In 2003, Hirst took the butterfly paintings to a new level, concentrating the dazzling visual effect of their wings and creating the first of his so-called 'kaleidoscope' butterfly paintings, of which I Am Become Death, Shatterer of Worlds is arguably the greatest example. Inspired by the rather macabre practice of Victorian Leptidopterists, who bred and arranged butterflies in certain arrangements for the purpose of understanding, Hirst began to categorise the butterflies according to colour and create astonishing compositions of great complexity involving geometric and mathematical patterns. Here he was taking the colour and form of the composition directly from the natural form of the butterflies and attempting to tame its nature. The first works were exhibited in his exhibition Romance in the Age of Uncertainty in London in 2003 and he worked vociferously on these ideas before he reached the ultimate culmination in the present work in 2006.
The title of I Am Become Death, Shatterer of Worlds matches its radiant appearance and epic dimensions. It is based on a line from the Hindu scripture, the Bgagavad Gita. This largely takes the form of a dialogue between the Prince Arjuna and Krishna, one of the avatars or earthly manifestations of the Supreme Being, Vishnu, on the eve of a great battle. At one point, Arjuna asks to behold the god in all his glory. Accordingly, Krishna gives Arjuna divine eyes so that he will be able to look upon the form of the deity in all his might. When he has revealed himself, Vishnu declares, 'I am become Death, the shatterer of worlds'. This line took on an extra meaning in the middle of the Twentieth Century, one that is recalled by the pulsing brilliance of the dual circular composition of this picture, when it was recalled by the man dubbed the 'father of the atomic bomb, J. Robert Oppenheimer when he witnessed the first nuclear test of the Manhattan Project in July 1945. Robert Junck, who later interviewed Oppenheimer, explained that when the explosion happened, Oppenheimer thought of the Hindu text, which he had read decades earlier in its original Sanskrit:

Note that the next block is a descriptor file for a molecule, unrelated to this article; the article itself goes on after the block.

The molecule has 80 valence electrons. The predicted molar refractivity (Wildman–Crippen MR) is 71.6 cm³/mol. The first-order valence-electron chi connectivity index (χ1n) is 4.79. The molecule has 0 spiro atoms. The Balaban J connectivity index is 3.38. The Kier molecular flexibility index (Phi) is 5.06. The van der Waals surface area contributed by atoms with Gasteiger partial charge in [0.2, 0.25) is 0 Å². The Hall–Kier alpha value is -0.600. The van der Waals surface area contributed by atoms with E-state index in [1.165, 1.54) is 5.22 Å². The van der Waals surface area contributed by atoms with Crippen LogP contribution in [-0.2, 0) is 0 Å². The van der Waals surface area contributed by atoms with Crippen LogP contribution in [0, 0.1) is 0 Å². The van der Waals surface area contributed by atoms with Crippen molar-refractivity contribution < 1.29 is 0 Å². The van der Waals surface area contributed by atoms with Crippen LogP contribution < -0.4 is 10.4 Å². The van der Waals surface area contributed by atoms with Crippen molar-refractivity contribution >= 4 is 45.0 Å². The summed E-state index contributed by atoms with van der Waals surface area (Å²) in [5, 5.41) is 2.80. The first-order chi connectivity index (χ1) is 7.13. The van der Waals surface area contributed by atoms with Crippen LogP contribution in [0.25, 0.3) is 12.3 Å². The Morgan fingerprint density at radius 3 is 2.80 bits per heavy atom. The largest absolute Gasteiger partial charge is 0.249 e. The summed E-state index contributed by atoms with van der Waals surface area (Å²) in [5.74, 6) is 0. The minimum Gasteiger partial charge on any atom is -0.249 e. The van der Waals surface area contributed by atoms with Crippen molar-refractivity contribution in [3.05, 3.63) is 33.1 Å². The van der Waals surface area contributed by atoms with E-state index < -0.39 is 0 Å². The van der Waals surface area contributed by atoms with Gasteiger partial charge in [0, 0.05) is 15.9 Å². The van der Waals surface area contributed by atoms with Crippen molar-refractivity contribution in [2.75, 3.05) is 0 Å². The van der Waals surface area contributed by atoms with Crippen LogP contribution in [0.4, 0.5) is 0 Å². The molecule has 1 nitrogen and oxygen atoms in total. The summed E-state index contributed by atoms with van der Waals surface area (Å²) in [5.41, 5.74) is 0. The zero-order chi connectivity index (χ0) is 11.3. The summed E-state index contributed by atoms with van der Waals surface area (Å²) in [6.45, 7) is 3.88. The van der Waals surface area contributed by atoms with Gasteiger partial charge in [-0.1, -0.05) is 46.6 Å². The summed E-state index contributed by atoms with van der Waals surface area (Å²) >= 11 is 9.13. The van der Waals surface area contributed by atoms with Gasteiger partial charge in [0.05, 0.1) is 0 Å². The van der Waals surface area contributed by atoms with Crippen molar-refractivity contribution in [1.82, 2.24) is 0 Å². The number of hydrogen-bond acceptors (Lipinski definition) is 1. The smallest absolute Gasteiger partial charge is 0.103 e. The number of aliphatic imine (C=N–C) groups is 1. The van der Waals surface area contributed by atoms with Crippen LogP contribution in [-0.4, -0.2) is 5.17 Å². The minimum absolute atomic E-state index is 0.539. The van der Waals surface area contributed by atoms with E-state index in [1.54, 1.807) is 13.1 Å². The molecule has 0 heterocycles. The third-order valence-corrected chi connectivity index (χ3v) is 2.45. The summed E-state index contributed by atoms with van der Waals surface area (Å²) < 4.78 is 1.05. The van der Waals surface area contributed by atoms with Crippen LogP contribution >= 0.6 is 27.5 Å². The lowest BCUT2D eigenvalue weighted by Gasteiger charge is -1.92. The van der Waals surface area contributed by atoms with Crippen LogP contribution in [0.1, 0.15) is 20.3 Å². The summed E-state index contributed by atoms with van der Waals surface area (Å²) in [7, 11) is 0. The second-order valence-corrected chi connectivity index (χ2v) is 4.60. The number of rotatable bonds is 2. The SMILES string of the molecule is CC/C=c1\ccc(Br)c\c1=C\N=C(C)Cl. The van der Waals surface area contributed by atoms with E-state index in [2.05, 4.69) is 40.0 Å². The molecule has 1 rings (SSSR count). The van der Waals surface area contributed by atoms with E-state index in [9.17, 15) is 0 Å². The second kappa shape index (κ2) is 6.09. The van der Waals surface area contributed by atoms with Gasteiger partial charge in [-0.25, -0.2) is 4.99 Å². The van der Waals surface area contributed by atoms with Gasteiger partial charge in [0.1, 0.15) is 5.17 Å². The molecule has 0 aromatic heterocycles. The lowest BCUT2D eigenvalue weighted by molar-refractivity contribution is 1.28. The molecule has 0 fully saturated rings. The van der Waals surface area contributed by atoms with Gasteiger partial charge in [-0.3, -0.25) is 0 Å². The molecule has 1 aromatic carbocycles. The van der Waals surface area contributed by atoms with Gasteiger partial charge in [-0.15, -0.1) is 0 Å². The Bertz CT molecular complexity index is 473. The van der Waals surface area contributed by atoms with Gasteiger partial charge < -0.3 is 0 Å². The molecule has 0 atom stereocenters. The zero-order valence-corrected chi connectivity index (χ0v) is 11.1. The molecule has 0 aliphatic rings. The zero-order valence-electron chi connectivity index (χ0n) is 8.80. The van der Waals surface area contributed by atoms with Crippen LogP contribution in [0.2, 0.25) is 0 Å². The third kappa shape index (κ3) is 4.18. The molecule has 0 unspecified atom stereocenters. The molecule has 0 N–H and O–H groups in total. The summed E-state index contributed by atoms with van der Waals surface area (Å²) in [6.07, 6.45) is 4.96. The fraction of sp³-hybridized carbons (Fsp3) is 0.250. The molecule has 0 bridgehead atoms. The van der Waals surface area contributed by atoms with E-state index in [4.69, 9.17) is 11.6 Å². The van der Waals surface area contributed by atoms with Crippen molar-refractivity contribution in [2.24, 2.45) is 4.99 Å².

'A passage from the Bhagavad-Gita, the sacred epic of the Hindus, flashed into his mind: "If the radiance of a thousand suns were to burst into the sky, that would be like the splendor of the Mighty One -" Yet, when the sinister and gigantic cloud rose up in the far distance over Point Zero, he was reminded of another line from the same source: "I am become Death, the shatterer of worlds" (R. Jungk, Brighter than a Thousand Suns: A Personal History of the Atomic Scientists, trans. J. Cleugh, New York, 1958, p. 201).
Oppenheimer was horrified by the realisation of the power that he had helped to unleash upon the world, which would be demonstrated within a short time in the atomic strikes on Hiroshima and Nagasaki. I Am Become Death, Shatterer of Worlds, with its waves of intense colour pulsing from the dual centres, appears to be a luminous and poetic response to nuclear explosions. In its incredible symmetry and dual heart, there is even a sense in which this picture recalls scientific diagrams or the charts recording the force of an explosion as it ripples outwards.
Hirst's works often explore the sometimes shared territories of religion, science and death, and nowhere is this more clear than in I Am Become Death, Shatterer of Worlds. Hirst has deliberately used the visual language of stained glass windows, associated with the great cathedrals of the world and therefore with Christianity and religious belief. The fear of mortality and the hope of immortality are central to religion, with the aspiration to the life everlasting, and the futility of this, as perceived by Hirst, is encompassed in I Am Become Death, Shatterer of Worlds which is made, not of glass, but of the wings of butterflies. In this sense, the title is all the more apt, as the artist himself has woven death into the very fabric of the work. As Hirst himself has declared, 'I think I've got an obsession with death, but I think its like a celebration of life rather than something morbid. You cant have one without the other (D. Hirst & G. Burn, On the Way to Work, London, 2001, p. 21).